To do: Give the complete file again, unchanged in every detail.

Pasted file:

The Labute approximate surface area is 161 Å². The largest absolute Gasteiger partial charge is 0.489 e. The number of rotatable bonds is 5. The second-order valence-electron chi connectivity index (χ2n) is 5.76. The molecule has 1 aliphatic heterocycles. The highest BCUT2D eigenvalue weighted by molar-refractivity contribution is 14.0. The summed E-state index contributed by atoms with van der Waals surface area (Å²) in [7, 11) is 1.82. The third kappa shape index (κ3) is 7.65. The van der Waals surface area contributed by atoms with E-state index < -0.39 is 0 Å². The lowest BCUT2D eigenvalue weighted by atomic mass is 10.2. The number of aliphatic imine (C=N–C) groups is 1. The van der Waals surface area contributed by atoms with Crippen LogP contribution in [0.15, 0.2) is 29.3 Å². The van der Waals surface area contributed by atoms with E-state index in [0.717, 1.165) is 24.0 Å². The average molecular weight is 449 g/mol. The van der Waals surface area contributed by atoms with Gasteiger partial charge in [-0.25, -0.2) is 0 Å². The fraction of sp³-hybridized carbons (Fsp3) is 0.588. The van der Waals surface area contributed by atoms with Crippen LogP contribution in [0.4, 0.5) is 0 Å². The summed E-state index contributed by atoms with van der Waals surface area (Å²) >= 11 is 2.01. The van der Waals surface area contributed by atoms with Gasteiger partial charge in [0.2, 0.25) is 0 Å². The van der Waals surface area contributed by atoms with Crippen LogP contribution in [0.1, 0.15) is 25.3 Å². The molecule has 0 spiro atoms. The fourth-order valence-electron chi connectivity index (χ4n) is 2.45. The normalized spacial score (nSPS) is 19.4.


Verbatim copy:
The Labute approximate surface area is 161 Å². The largest absolute Gasteiger partial charge is 0.489 e. The number of rotatable bonds is 5. The second-order valence-electron chi connectivity index (χ2n) is 5.76. The molecule has 1 aliphatic heterocycles. The highest BCUT2D eigenvalue weighted by molar-refractivity contribution is 14.0. The summed E-state index contributed by atoms with van der Waals surface area (Å²) in [7, 11) is 1.82. The third kappa shape index (κ3) is 7.65. The van der Waals surface area contributed by atoms with E-state index < -0.39 is 0 Å². The lowest BCUT2D eigenvalue weighted by atomic mass is 10.2. The number of aliphatic imine (C=N–C) groups is 1. The van der Waals surface area contributed by atoms with Crippen LogP contribution in [0.15, 0.2) is 29.3 Å². The van der Waals surface area contributed by atoms with E-state index in [0.717, 1.165) is 24.0 Å². The average molecular weight is 449 g/mol. The van der Waals surface area contributed by atoms with Gasteiger partial charge in [-0.25, -0.2) is 0 Å². The fraction of sp³-hybridized carbons (Fsp3) is 0.588. The van der Waals surface area contributed by atoms with Crippen LogP contribution in [0.4, 0.5) is 0 Å². The summed E-state index contributed by atoms with van der Waals surface area (Å²) >= 11 is 2.01. The van der Waals surface area contributed by atoms with Gasteiger partial charge in [0.2, 0.25) is 0 Å². The van der Waals surface area contributed by atoms with Crippen LogP contribution in [0.1, 0.15) is 25.3 Å². The molecule has 0 spiro atoms. The fourth-order valence-electron chi connectivity index (χ4n) is 2.45. The normalized spacial score (nSPS) is 19.4.